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Robertson Davies' "Fifth Business" portrays the progress of a lost man, Dunstan Ramsay. A snowball thrown by Percy Staunton misses Dunstan and hits Mary Dempster, forces Dunstan to carry the responsibility of causing the premature birth of Paul and the insanity of Mary on his shoulders his entire life. Guilt follows and threatens to swallow Dunstan whole, as Dunstan struggles in his quest for his role as fifth business, Liesl enters into Dunstan's life, important for the development of Dunstan as a person. While Liesl may not be good according to society, she plays a significant role in Dunstan's development and psychological rebirth and allows Dunstan to understand his role as fifth business. The development of Dunstan's character in the novel begins when Dunstan falls in love with Faustina. But it is Liesl that allows Dunstan to understand his function as "Fifth Business.", and shows him through physicality and illogical wonders.
Liesl is an intelligent woman with a deformed body, which cautions the readers to be more concern into the many differences of beauty. Liesl appears only near the end of Fifth Business but she plays an important role in the novel and affects the end of the novel, where she brings out the conscious part of Dunstan's personality. Liesl knows that Dunstan is a hagiographer, and she praises Dunstan to draw confidences out of him, "she was a woman who could draw our confidences"(Davies, 207). With Liesl, they began to have conversations Dunstan had never have before. Dunstan is able to share some of his secrets he kept for fifth year and unload some of the burden. Though Dunstan ask Liesl not to share his secrets to anyone else, but she refuses, because one "pays a high price for secrecy" and secrecy makes him look "grim-mouthed and buttoned-up and hard-eyed and cruel, because [he is] cruel to [himself]" (Davies, 208). Dunstan learns from Liesl that his "bottled-up feelings have burst their bottle and splashed glass and acid everywhere" (Davies, 211)
Dunstan at first is in obsession with the beautiful Faustina, who he mistaken his lust for Faustina as love. The beginning of a change for Dunstan's character is when he loses his love when he walks into a dressing room where he is shocked to surprisingly find Faustina and Liesl in a lesbian embrace while having passionate kisses. Dunstan was stunned by this and is reduced to bitterness because it ended his little boy's dream of having Faustina. He tries to make sense of what he just saw, "I never knew such a collapse of the spirit even in the worst of the war. And this time there was no Little Madonna to offer me courage or ease me into oblivion." (Davies, 211) Dunstan finds himself in rage because his morals gets twisted when he saw Faustina and Liesl, but he is quickly confronted by Liesl. Liesl replaces the Little Madonna, and she starts to console Dunstan in her own ways. Liesl questions Dunstan, asking him why, if he loves Faustina so much, he never gives her anything? "That is you privilege, watching life from the sidelines and knowing were all the players go wrong. Life is a spectator sport to you. Now you have taken a tumble and found yourself in the middle of the fight, and you are whimpering because it is rough." (Davies, 212) After Liesl was done talking to Dunstan, Dunstan has a fistfight with Liesl, which leads to having a great burden being lifted off of Dunstan and he gains courage and further develops his character.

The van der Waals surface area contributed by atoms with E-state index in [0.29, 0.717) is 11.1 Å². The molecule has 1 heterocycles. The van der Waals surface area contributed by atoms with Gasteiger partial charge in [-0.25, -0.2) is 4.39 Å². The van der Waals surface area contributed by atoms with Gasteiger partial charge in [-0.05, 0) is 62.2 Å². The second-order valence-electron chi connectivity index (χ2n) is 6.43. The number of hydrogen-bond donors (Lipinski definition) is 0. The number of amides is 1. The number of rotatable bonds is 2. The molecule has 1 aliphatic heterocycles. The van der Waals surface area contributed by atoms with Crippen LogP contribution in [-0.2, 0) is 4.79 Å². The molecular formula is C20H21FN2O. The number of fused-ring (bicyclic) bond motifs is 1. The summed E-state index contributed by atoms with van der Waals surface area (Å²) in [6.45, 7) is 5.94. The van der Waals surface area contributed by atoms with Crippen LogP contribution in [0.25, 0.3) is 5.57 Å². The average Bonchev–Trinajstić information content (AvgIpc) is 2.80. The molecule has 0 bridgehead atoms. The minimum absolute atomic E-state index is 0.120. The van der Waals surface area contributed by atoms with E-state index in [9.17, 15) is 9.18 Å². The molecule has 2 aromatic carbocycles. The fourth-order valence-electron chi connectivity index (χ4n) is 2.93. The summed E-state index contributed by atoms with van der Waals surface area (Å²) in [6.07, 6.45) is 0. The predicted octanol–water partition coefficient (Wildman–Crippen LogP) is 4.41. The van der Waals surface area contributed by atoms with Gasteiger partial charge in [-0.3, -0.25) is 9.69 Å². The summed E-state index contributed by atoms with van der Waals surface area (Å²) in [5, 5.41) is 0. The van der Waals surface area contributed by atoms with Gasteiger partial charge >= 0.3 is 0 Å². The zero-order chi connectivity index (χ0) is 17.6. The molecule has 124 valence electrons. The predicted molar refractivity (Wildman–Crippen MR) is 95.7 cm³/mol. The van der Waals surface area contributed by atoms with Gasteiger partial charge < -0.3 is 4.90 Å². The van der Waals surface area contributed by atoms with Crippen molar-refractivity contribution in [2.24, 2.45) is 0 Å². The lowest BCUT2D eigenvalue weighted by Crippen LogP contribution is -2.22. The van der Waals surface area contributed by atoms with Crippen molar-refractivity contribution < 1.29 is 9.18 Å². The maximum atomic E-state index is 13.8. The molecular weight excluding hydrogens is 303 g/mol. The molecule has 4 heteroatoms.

After Liesl timidly reenters Dunstan's bedroom later that night, the two talk for hours.
Dunstan finally understands from Liesl that with all the guilt he carries with him throughout his life, he is "not very human." "I wanted to tell you that you are human, like other people...You make yourself responsible for other peoples troubles." (Davies, 216) "But every man has a devil, and a man of unusual quality, like yourself, Ramsay, has an unusual devil. You must get to know your personal devil." (Davies, 217). Liesl poses the question, "Who are you? Where you you fit into poetry and myth? Do you know who I think you are, Ramsay? I think you are Fifth Business," the one who knows the secret of the hero's birth and whose career often outlasts the golden voices (Davies, 217). At the end, Liesl and Dunstan fall asleep happily after they make love, "With such a gargoyle! And yet never have I known such deep delight or such an aftermath of healing tenderness!" (Davies, 218). Dunstan then finds his morals back because of Liesl. With Liesl telling Dunstan the truth about life and on his role as a fifth business, it causes Dunstan to fill his emotional emptiness. This results in letting Dunstan finish his role by bringing Boy and Paul together and concluding their story.
Liesl has shown to play an important role in the novel because she helped Dunstan to develop into his character at the end and he was able to conclude the story of Boy and Paul. Dunstan leads a double life that seems to be outwardly ordinary and normal. It is Liesl that makes Dunstan realize his flaws, and it is Liesl that gives him the initial push which ultimately helps finally complete his journey to search his inner self. As a result, Dunstan was quickly pointed out to his problems, and given a little nudge in the right direction of his fate as his character, and becomes "Fifth Business". Thus making Liesl's job complete because as a result of Liesl bringing forth these truth's about life, it brought Dunstan to the last stage of his characters development. Even though Dunstan's character development bean with Faustina, this also shows that Dunstan plays a vital role in bringing forth the characters repressed guilt that brings Boy's death as well as the end of the novel.